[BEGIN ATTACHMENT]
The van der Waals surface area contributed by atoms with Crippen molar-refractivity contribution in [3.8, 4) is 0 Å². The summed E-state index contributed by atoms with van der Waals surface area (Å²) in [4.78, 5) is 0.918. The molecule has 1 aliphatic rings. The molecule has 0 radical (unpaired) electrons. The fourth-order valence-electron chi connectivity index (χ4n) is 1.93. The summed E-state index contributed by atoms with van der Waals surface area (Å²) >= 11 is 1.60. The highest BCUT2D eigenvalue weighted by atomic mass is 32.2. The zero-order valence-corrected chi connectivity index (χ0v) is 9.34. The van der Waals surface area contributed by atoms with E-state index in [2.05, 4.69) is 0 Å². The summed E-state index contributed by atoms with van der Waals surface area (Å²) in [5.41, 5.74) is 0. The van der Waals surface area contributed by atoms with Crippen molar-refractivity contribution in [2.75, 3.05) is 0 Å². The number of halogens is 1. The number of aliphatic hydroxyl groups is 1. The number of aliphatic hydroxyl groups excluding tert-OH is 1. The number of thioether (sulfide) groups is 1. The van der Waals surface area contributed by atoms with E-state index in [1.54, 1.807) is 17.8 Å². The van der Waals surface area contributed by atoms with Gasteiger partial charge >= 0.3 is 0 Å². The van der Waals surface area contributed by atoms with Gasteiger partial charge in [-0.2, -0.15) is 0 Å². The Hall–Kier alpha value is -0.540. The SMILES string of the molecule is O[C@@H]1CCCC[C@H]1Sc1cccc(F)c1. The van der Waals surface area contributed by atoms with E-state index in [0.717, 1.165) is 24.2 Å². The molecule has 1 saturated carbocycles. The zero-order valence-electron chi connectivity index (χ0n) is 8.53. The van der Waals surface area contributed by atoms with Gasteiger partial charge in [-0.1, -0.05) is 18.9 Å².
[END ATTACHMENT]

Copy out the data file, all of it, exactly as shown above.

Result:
The van der Waals surface area contributed by atoms with Crippen molar-refractivity contribution in [3.8, 4) is 0 Å². The summed E-state index contributed by atoms with van der Waals surface area (Å²) in [4.78, 5) is 0.918. The molecule has 1 aliphatic rings. The molecule has 0 radical (unpaired) electrons. The fourth-order valence-electron chi connectivity index (χ4n) is 1.93. The summed E-state index contributed by atoms with van der Waals surface area (Å²) >= 11 is 1.60. The highest BCUT2D eigenvalue weighted by atomic mass is 32.2. The zero-order valence-corrected chi connectivity index (χ0v) is 9.34. The van der Waals surface area contributed by atoms with E-state index in [2.05, 4.69) is 0 Å². The summed E-state index contributed by atoms with van der Waals surface area (Å²) in [5.41, 5.74) is 0. The van der Waals surface area contributed by atoms with Crippen molar-refractivity contribution in [2.75, 3.05) is 0 Å². The number of halogens is 1. The number of aliphatic hydroxyl groups is 1. The number of aliphatic hydroxyl groups excluding tert-OH is 1. The number of thioether (sulfide) groups is 1. The van der Waals surface area contributed by atoms with E-state index in [1.54, 1.807) is 17.8 Å². The van der Waals surface area contributed by atoms with Gasteiger partial charge >= 0.3 is 0 Å². The van der Waals surface area contributed by atoms with Gasteiger partial charge in [-0.2, -0.15) is 0 Å². The Hall–Kier alpha value is -0.540. The SMILES string of the molecule is O[C@@H]1CCCC[C@H]1Sc1cccc(F)c1. The van der Waals surface area contributed by atoms with E-state index in [0.717, 1.165) is 24.2 Å². The molecule has 1 saturated carbocycles. The zero-order valence-electron chi connectivity index (χ0n) is 8.53. The van der Waals surface area contributed by atoms with Gasteiger partial charge in [-0.1, -0.05) is 18.9 Å².